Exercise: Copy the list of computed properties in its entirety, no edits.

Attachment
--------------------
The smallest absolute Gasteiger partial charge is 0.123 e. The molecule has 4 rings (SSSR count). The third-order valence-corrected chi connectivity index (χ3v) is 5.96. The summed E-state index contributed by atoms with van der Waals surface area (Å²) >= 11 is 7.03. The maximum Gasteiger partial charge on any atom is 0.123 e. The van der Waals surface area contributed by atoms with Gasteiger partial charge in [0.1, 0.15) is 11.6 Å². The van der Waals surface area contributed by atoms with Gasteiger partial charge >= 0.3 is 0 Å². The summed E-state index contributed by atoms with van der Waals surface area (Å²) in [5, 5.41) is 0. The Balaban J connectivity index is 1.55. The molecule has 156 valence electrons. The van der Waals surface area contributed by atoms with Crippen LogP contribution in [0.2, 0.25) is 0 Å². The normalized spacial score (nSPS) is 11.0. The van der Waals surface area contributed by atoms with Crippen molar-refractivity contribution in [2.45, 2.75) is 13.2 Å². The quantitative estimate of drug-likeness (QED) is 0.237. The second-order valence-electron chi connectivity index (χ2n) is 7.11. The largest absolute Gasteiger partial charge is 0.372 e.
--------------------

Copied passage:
The smallest absolute Gasteiger partial charge is 0.123 e. The molecule has 4 rings (SSSR count). The third-order valence-corrected chi connectivity index (χ3v) is 5.96. The summed E-state index contributed by atoms with van der Waals surface area (Å²) >= 11 is 7.03. The maximum Gasteiger partial charge on any atom is 0.123 e. The van der Waals surface area contributed by atoms with Gasteiger partial charge in [0.1, 0.15) is 11.6 Å². The van der Waals surface area contributed by atoms with Gasteiger partial charge >= 0.3 is 0 Å². The summed E-state index contributed by atoms with van der Waals surface area (Å²) in [5, 5.41) is 0. The Balaban J connectivity index is 1.55. The molecule has 156 valence electrons. The van der Waals surface area contributed by atoms with Crippen LogP contribution in [0.2, 0.25) is 0 Å². The normalized spacial score (nSPS) is 11.0. The van der Waals surface area contributed by atoms with Crippen molar-refractivity contribution in [2.45, 2.75) is 13.2 Å². The quantitative estimate of drug-likeness (QED) is 0.237. The second-order valence-electron chi connectivity index (χ2n) is 7.11. The largest absolute Gasteiger partial charge is 0.372 e.